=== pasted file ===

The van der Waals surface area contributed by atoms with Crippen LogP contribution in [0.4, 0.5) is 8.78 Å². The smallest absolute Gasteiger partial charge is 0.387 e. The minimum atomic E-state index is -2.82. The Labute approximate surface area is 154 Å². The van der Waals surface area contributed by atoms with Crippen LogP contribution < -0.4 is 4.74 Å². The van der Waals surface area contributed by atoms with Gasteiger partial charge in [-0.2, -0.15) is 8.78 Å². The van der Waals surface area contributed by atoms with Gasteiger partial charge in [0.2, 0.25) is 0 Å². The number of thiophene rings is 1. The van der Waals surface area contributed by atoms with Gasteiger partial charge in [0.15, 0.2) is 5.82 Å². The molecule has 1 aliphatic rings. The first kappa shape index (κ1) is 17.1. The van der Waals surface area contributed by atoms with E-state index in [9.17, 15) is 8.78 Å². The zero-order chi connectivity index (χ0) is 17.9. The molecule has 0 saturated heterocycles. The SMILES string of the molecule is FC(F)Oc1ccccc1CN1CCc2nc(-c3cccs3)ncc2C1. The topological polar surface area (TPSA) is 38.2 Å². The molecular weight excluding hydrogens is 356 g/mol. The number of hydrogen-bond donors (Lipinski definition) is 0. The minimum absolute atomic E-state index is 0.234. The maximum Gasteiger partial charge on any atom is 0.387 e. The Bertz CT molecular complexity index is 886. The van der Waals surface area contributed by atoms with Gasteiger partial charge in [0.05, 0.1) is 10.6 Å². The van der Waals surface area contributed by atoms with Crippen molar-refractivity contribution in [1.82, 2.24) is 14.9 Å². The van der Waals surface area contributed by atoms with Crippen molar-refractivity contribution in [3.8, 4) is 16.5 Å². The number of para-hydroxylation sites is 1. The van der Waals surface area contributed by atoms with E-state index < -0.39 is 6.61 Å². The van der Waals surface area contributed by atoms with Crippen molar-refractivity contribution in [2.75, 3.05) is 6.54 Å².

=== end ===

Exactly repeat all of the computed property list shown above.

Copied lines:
The van der Waals surface area contributed by atoms with Crippen LogP contribution in [0.4, 0.5) is 8.78 Å². The smallest absolute Gasteiger partial charge is 0.387 e. The minimum atomic E-state index is -2.82. The Labute approximate surface area is 154 Å². The van der Waals surface area contributed by atoms with Crippen LogP contribution < -0.4 is 4.74 Å². The van der Waals surface area contributed by atoms with Gasteiger partial charge in [-0.2, -0.15) is 8.78 Å². The van der Waals surface area contributed by atoms with Gasteiger partial charge in [0.2, 0.25) is 0 Å². The number of thiophene rings is 1. The van der Waals surface area contributed by atoms with Gasteiger partial charge in [0.15, 0.2) is 5.82 Å². The molecule has 1 aliphatic rings. The first kappa shape index (κ1) is 17.1. The van der Waals surface area contributed by atoms with E-state index in [9.17, 15) is 8.78 Å². The zero-order chi connectivity index (χ0) is 17.9. The molecule has 0 saturated heterocycles. The SMILES string of the molecule is FC(F)Oc1ccccc1CN1CCc2nc(-c3cccs3)ncc2C1. The topological polar surface area (TPSA) is 38.2 Å². The molecular weight excluding hydrogens is 356 g/mol. The number of hydrogen-bond donors (Lipinski definition) is 0. The minimum absolute atomic E-state index is 0.234. The maximum Gasteiger partial charge on any atom is 0.387 e. The Bertz CT molecular complexity index is 886. The van der Waals surface area contributed by atoms with Gasteiger partial charge in [0.05, 0.1) is 10.6 Å². The van der Waals surface area contributed by atoms with Crippen molar-refractivity contribution in [1.82, 2.24) is 14.9 Å². The van der Waals surface area contributed by atoms with Crippen molar-refractivity contribution in [3.8, 4) is 16.5 Å². The number of para-hydroxylation sites is 1. The van der Waals surface area contributed by atoms with E-state index < -0.39 is 6.61 Å². The van der Waals surface area contributed by atoms with Crippen molar-refractivity contribution in [2.75, 3.05) is 6.54 Å².